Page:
It is so easy, in this journey called life, to postpone vibrant living on the pretext of not having enough money. In reality, with very few exceptions, we always have money for what we really want to spend it on.

Some years ago, in a large Sabbath School in Texas (our average attendance over a thirteen-year period was around 300—all the chapel would hold), I administered a survey. First of all, I asked each person there to look back through the years and rummage around in their minds for the ten most meaningful incidents or events in their lifetime. At the end, they were to rank them according to the long-term impact on the rest of their lives. Then I devoted the rest of the hour to the process, including the prioritizing. Each person would hand in the summation—no names expected—and quietly walk out. There was absolute silence—I can never forget that.

A week later, I reported on the results. So unexpected were they that I subsequently tried the experiment on other groups—invariably, the results remained the same.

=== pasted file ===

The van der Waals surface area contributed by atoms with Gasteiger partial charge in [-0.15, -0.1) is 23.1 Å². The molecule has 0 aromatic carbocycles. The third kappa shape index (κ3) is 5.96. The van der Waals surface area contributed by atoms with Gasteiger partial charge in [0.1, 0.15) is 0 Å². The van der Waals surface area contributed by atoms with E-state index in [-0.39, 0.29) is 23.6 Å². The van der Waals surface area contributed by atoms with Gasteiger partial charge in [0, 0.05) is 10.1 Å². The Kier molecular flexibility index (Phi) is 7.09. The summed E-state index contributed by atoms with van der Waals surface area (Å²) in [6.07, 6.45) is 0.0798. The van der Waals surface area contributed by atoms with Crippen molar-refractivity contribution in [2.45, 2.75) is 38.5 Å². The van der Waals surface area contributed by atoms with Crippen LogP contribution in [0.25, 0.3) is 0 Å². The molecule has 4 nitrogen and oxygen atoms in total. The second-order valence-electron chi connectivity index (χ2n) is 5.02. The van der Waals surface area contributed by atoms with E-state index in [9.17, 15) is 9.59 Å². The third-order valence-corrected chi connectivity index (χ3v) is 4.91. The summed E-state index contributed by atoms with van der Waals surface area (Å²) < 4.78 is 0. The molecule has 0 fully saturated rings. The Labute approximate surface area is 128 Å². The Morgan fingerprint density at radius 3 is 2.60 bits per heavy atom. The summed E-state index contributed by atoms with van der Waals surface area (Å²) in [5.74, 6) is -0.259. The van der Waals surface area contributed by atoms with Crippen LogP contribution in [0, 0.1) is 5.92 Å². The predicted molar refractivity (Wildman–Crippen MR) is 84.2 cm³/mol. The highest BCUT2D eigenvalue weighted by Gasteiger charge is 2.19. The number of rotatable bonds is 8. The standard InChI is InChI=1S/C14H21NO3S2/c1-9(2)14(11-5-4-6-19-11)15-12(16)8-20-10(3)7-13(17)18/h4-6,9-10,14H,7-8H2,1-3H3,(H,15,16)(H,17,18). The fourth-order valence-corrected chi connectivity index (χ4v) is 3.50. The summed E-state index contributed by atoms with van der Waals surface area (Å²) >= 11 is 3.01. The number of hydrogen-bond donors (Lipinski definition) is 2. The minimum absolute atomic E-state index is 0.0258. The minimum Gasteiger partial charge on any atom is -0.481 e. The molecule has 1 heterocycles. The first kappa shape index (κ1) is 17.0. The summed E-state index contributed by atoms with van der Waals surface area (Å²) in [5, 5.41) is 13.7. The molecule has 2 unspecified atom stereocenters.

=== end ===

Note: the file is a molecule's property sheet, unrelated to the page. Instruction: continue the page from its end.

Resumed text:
What I fully expected were “big” events: job promotions, honors received, brand new cars, winning big games, inheriting a large estate or a great deal of money—but I didn’t get them. What people valued most in retrospect were memories. Most were surprisingly simple, such as the following:

  • One remembered the night her boyfriend broke up with her; she’d escaped to her room, unable to face anyone with her grief. There came a soft knock on her door. Then her mother came in, took one look at her daughter’s tear-stained face, crawled over to her, took her in her arms, and held her all night, not leaving until dawn—thereby forging a bond that lasted for life.
  • A heart-stopping sunset seen from the North Rim of the Grand Canyon.
  • The look of absolute trust and adoration on one bride’s face, as she looked at her husband-to-be as she came down the aisle on her father’s arm.
  • A never-to-be-forgotten Christmas when there was no money to buy gifts; Dad was out of work and Mom was expecting within only weeks. So they each made their presents with whatever was available, and decorated the scraggliest excuse for a tree anyone could imagine. Yet, in retrospect, so much love was expressed that, with no exception, every member of the family considered that Christmas to be one of the fondest memories of their lifetimes.